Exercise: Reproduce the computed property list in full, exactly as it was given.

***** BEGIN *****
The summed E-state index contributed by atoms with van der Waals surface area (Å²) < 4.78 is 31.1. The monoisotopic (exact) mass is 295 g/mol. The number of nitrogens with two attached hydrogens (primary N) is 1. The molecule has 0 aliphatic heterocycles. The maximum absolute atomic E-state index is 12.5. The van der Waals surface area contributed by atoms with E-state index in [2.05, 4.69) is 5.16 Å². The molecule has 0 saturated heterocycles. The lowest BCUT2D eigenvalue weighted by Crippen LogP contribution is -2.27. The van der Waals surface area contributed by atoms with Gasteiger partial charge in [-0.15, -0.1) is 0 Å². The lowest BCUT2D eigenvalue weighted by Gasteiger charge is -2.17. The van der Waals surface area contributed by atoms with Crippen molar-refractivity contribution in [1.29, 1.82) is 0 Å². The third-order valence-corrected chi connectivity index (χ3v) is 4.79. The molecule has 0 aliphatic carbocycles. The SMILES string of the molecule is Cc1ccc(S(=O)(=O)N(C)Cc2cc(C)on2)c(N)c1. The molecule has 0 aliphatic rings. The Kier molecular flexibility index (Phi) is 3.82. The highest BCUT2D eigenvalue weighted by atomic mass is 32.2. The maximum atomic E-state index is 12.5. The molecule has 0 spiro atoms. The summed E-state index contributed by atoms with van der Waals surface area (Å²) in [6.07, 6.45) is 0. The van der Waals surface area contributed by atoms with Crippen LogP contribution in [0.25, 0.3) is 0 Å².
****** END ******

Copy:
The summed E-state index contributed by atoms with van der Waals surface area (Å²) < 4.78 is 31.1. The monoisotopic (exact) mass is 295 g/mol. The number of nitrogens with two attached hydrogens (primary N) is 1. The molecule has 0 aliphatic heterocycles. The maximum absolute atomic E-state index is 12.5. The van der Waals surface area contributed by atoms with E-state index in [2.05, 4.69) is 5.16 Å². The molecule has 0 saturated heterocycles. The lowest BCUT2D eigenvalue weighted by Crippen LogP contribution is -2.27. The van der Waals surface area contributed by atoms with Gasteiger partial charge in [-0.15, -0.1) is 0 Å². The lowest BCUT2D eigenvalue weighted by Gasteiger charge is -2.17. The van der Waals surface area contributed by atoms with Crippen molar-refractivity contribution in [1.29, 1.82) is 0 Å². The third-order valence-corrected chi connectivity index (χ3v) is 4.79. The molecule has 0 aliphatic carbocycles. The SMILES string of the molecule is Cc1ccc(S(=O)(=O)N(C)Cc2cc(C)on2)c(N)c1. The molecule has 0 aliphatic rings. The Kier molecular flexibility index (Phi) is 3.82. The highest BCUT2D eigenvalue weighted by atomic mass is 32.2. The maximum atomic E-state index is 12.5. The molecule has 0 spiro atoms. The summed E-state index contributed by atoms with van der Waals surface area (Å²) in [6.07, 6.45) is 0. The van der Waals surface area contributed by atoms with Crippen LogP contribution in [0.25, 0.3) is 0 Å².